By Trudy Ring
Originally published on Advocate.com September 15 2012 12:43 PM ET
Plans are progressing for an LGBT “affinity house” that will be home to at least 15 students at Dartmouth College.
The house will likely open in 2013 or 2014, college administrators told the campus newspaper, The Dartmouth, this week. Activists at the Hanover, N.H., Ivy League school have been urging the creation of such a house since 1999.
“It creates a social space where queer people can be explicitly queer in a queer environment, a space where you aren’t going to have somebody walk by you and randomly yell, ‘Faggot,’” said Matthew Melikian, chair of the group Gender Sexuality XYZ. “In some [fraternity] basements, that’s just a thing that happens a lot of the time. Not every space at Dartmouth is warm and accepting to queer people. As much as we’d like that to be the case, that’s just a lie.”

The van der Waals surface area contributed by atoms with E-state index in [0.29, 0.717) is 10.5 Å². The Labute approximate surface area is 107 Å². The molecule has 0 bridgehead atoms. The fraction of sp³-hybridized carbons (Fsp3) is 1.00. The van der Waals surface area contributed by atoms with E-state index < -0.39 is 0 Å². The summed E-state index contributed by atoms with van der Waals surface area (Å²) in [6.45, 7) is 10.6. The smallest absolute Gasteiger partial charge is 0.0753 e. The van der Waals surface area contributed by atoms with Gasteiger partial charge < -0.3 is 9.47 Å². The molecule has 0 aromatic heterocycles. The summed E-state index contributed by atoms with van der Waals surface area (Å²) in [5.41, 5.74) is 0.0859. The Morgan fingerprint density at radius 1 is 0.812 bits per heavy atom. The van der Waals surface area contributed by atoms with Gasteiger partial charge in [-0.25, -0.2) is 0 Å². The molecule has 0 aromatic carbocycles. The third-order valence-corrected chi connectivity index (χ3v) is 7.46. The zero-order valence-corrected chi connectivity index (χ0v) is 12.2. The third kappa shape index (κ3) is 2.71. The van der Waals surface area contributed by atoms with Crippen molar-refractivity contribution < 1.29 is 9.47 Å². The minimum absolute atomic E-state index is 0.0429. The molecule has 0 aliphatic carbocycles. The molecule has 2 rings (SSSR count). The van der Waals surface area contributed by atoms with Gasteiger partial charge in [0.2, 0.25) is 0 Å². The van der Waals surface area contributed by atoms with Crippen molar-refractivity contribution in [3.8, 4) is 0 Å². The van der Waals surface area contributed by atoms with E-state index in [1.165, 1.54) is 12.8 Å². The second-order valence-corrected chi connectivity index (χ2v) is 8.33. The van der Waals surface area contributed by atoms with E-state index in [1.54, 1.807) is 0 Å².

The house will provide communal space for residents as well, and will help meet employers’ and graduate schools’ increasing demand for applicants with “skills related to LGBT experiences and dynamics,” The Dartmouth reports.
Some students have expressed concern that such a house will segregate and isolate LGBT collegians. However, Pam Misener, the Office of Pluralism and Leadership’s adviser to LGBTQA students, said it is based on the concept that “people want to congregate around their shared interests.”
“I think everyone wants to have that sense of home, that sense of belonging that you can’t always find on other spaces on campus,” she said.